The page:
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Articles by A. Khatun
Total Records ( 4 ) for A. Khatun
  M. I. U. Mollah , A. Khatun , M. M. Alam , A. H. Khan and N. E. Elahi
  A field experiment of hedgerow intercropping of pigeonpea with rice and mungbean followed by blackgram and groundnut, respectively, as alley crops was conducted to determine the effect of hedgerow crop on the yield of alley crops, the productivity of hedgerow crop and its contribution to the alley crops. Alley cropping of rice-blackgram and mungbean-groundnut crop sequences with 1.5 and 2.5 m hedgerow distance of pigeonpea along with sole cropping sequences were evaluated. Grain yield of all crops were affected by hedgerow intercropping systems. Significantly highest rice equivalent yields and gross returns were obtained by hedgerow intercropping systems with 2.5 m hedgerow distance for both the crop sequences in both 1995 and 1996. The highest gross margin and the highest benefit-cost ratio (BCR) were resulted from hedgerow intercropping at 2.5 m distance with rice-blackgram crop sequence and the system was found profitable.
  A. Khatun , M.R. Davey , E.C. Cocking and J.B. Power
  Protoplasts were isolated from cotyledons, hypocotyls and cell suspensions of agriculturally important species of jute (C. olitorius). Maximum protoplast yields were obtained from cotyledons. Protoplasts of all sources of C. olitorius divided only in K8P medium. Yield and viability of protoplasts were influenced by mucilage secretion in the enzyme solution during incubation. Mucilage secretion was almost eliminated by regulating the growth conditions of the seedlings such as high temperature (28 oC) and continuous illumination (1.0 W m -2 of daylight fluorescent illumination). Rhizogenesis was obtained from cotyledon protoplasts. Attempts to regenerate shoots from protoplast-derived calli and roots failed.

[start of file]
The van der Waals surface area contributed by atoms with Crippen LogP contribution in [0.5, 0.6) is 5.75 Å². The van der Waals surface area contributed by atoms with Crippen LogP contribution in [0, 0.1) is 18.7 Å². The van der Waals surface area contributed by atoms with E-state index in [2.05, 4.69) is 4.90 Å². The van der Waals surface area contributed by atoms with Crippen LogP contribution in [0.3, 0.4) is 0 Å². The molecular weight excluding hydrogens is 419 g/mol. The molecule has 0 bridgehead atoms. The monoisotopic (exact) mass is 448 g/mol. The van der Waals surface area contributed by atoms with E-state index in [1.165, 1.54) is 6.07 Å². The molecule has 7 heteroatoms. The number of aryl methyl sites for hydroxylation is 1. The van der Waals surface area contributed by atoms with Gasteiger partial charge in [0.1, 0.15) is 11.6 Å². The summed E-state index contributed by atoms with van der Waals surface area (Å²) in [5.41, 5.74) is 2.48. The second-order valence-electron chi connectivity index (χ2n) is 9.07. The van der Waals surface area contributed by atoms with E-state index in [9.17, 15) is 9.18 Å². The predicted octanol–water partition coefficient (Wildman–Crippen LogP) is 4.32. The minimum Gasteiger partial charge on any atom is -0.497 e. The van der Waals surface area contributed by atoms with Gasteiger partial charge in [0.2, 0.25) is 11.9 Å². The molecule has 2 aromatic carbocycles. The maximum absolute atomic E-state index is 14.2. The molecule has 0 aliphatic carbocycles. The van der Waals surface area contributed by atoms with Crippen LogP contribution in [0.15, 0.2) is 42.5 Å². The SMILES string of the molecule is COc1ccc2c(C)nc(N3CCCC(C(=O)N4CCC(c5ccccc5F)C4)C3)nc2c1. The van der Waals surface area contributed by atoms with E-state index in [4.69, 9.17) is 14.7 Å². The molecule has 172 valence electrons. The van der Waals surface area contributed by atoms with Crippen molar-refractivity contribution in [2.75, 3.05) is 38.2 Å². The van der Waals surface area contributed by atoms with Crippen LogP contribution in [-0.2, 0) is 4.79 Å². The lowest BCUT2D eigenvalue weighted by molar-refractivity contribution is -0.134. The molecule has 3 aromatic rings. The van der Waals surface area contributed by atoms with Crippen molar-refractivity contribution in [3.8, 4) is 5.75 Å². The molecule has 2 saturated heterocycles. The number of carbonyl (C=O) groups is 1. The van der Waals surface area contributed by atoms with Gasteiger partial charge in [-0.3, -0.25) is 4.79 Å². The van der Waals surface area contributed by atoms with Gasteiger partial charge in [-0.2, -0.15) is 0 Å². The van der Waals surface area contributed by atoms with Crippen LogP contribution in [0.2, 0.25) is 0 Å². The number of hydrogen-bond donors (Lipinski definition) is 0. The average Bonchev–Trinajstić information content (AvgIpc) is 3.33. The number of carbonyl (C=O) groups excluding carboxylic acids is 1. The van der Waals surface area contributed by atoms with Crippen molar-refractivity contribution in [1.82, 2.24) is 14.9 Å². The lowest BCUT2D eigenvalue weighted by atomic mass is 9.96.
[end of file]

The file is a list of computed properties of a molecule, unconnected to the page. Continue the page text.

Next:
C.K. Saha , M.S. Alam , A. Khatun , Z. Naher , M. Hussain and M. Rahman
  A study was conducted with a view to predict the correlated response in yield taking plant height as the criterion for single trait phenotypic selection in jute. Results indicated that selection on plant height did not reflect a corresponding response in yield. Application of high selection intensity may be risky. So a low intensity selection on plant height should be applied when selection is done based on plant height only. In such situation, yield estimation of the plants above mean height may increase selection efficiency. But for higher yield direct selection appeared to be efficient over indirect selection.
  A.B. Siddique , A. Khatun , M.M. Rahman and D. Wright
  Studies were provided evidence that as density of plant increased seed yield decreased and number of pods per plant, number of seeds per plant, number of seeds per pod, seed weight per plant and 100 seed weight all decreased. High density also produced the poorest quality pea seeds. There were no differences in germination percentage of the seeds produced from the main stem. However, the seeds produced from the branches showed a variation in germination. The germination percentage was similar in the lower nodes but in the upper nodes of the branches showed a lower germination percentage.
 
 
 
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